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OS 1.40rx Temperature

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Old 07-05-2013, 07:43 PM
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Uncas
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Default OS 1.40rx Temperature

Hi,
I have an OS 1.40rx in a pattern plane I bought used and I would like to know what engine temp it should be running at and what is considered too high.

During my most recent test flight the max head temperature was about 250 deg F with the cowl off and about 310 deg F with the cowl on. This last flight was with a 16x10 prop, Cool Power 10% glow fuel, and it flew 9 minutes without dieing, with the cowl on. I used Omega temp strips that I stuck to the sides of the head. They record the highest temp within 10 deg F. It handled the 310 deg F temp - but I am nervous, that seems high to me.

There is some history but in summary I have had trouble with the engine dieing inflight with the cowl on and I assume it is due to over temp. The plane flies about 4 minutes then dies. Currently running a 16x10 prop. My last test that ended in a dead stick landing was with a 16x12.

Jim West
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Old 07-08-2013, 06:22 AM
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Bax
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Default RE: OS 1.40rx Temperature

It's not possible for us to give you an actual temperature or temperature range for your engine. The specific temperature is determined by too many factors. There is only one way to determine at what temperature your engine should be run. You have to run it first and then find out what temperature the engine reaches.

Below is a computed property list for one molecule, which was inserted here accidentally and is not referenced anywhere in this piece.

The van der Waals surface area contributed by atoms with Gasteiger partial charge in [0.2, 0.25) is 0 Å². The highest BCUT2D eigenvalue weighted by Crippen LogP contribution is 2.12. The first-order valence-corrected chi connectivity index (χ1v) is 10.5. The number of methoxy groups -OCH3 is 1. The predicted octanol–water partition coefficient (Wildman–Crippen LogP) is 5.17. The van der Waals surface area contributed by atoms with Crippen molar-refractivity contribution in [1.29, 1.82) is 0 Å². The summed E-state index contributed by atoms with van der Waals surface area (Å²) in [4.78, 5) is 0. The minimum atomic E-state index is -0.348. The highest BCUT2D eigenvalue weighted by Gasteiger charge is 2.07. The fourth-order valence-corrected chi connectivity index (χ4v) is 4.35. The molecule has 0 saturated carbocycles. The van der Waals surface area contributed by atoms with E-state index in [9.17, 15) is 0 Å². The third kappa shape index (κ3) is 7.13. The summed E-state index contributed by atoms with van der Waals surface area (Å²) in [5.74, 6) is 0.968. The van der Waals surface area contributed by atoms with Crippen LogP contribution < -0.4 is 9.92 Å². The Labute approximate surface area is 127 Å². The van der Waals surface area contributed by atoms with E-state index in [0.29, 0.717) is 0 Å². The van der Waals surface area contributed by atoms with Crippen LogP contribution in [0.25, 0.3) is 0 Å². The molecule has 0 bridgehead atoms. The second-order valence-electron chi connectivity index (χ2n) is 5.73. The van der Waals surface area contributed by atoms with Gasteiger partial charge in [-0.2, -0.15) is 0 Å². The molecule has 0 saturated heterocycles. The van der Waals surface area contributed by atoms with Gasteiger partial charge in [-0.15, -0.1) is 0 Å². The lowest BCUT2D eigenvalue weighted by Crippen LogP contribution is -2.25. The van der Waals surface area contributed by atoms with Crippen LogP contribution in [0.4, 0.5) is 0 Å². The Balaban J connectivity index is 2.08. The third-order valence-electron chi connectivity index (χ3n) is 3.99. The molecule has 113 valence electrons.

Make sure your engine is operating properly with the performance you expect. Use the exact setup every time...fuel, exhaust system, plug, measurement location, and so forth. If you change anything, the temperature will change. Once you have the engine running the way you want it. Take your measurement. This is your starting point. You will have to take measurements over time to find out how the weather affects it. As the air temperature and humidity change from day-to-day, the operating temperature will change. Eventually, you'll find a temperature range that you can work with.

Engine temperature is not an absolute number for setting your engine. It is only a guide, and can help alert you to potential problems. The only sure way to make sure your engine is running correctly is to see how it's running. An engine can be operating at "correct" temperatures, but not running well.

Finally, use any temperatures you read about, or people tell you, as rough information. The only useful numbers are the ones you actually measure when your engine is running correctly. If your engine is running correctly, then what you measure is correct, even if some else says it's too high or too low. Don't worry about the differences. Each engine is in a unique installation with a unique set of circumstances, so there can be wide variances in engine temperature.
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